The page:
In her senior year at North Marion High School at the time, Kolb said she was already interested in politics when her teachers walked out– she had attended a couple of Bernie Sanders’ rallies and had organized a voter registration drive at her high school– but instead of joining her mother at the Capitol, Kolb decided to stand on the picket lines at her high school, with her teachers, she said because of the impact they’ve had on her life.

“I’ve seen the hardships that teachers had gone through up until then and everything that they had dealt with and continue to deal with,” Kolb said. “I couldn’t just not do something. I couldn’t not go stand with them. It was very personal to me.”

That personal interest in the strike led Kolb to Kendra Fershee, the Democratic candidate for Congress in West Virginia’s 1st Congressional District. Kolb, who will vote in her first general election on November 6, is also a first time campaign volunteer.

“I remember seeing Kendra back in February on the front lines of the teachers strike and standing with the teachers,” Kolb said. “Kendra is an educator herself, so I think that’s something that is very personal and something that convinced me. It’s a grassroots, from the bottom-up, people-oriented campaign, which I really find attractive.”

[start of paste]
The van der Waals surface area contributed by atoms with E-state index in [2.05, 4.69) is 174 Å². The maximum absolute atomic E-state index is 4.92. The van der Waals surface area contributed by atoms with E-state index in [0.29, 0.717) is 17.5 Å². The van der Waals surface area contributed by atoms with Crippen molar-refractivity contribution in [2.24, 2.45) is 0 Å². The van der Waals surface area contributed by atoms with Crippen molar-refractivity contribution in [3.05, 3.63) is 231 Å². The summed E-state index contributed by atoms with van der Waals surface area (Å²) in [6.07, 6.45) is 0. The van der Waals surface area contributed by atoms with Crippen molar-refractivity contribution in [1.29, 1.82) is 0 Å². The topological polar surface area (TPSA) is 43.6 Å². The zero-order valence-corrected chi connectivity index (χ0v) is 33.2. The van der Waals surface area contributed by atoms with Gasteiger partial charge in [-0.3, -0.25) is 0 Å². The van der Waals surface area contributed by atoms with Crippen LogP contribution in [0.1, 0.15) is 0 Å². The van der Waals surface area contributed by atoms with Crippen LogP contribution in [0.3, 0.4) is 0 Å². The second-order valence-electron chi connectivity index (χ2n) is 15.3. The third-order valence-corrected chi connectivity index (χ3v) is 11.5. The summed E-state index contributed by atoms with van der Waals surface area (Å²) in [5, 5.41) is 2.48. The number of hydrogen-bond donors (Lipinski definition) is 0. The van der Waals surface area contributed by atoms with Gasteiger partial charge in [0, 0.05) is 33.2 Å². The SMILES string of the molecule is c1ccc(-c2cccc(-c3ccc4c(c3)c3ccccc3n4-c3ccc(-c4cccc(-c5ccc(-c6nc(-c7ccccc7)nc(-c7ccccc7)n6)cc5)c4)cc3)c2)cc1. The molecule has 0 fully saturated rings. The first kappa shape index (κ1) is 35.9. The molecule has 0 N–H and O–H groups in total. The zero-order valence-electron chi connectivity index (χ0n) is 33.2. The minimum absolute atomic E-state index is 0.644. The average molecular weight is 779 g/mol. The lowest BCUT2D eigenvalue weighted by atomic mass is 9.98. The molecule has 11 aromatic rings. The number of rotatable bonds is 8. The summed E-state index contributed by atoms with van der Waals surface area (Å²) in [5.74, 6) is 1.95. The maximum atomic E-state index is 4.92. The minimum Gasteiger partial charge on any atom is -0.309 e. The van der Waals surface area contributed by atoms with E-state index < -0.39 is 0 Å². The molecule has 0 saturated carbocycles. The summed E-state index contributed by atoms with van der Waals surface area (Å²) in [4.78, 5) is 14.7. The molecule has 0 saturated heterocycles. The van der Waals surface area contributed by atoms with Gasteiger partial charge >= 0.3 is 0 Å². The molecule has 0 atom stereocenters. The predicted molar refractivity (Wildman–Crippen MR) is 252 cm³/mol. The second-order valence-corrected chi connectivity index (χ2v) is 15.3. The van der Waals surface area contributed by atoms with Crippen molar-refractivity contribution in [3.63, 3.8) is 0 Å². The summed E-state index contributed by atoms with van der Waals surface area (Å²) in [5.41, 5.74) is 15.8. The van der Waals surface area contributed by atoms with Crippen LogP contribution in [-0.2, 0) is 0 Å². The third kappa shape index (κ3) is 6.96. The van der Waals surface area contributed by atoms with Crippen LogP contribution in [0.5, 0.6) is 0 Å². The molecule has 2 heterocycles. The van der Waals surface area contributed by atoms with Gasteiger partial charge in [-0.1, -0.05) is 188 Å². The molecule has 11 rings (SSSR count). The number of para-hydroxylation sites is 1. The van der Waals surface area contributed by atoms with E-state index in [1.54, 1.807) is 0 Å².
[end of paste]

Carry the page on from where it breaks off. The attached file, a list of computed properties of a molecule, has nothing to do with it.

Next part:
Adia Kolb is a volunteer on Kendra Fershee’s campaign in West Virginia’s 1st Congressional District. Photo: Justin Hayhurst/100 Days in Appalachia

As an intern for Fershee, Kolb is responsible for communicating the campaign’s goals to the community. She sends letters, makes phone calls and travels to campaign events to shake hands and talk to people about the issues.

“I really think that those tiny mundane connections with people, even if I get through to one or two people, I’m able to express to them how I personally feel,” Kolb said. “It’s such a good feeling to realize that you’ve gotten through to somebody on that level.”

Despite an overall history of low turnout rates for young people, Kolb believes that voters her age can make an impact.

“There is hope somewhere,” she said.

From the Picket Line to the Campaign Trail

It was Amy Nichole Grady’s experience during the teachers’ strike that also inspired her to take action this election cycle.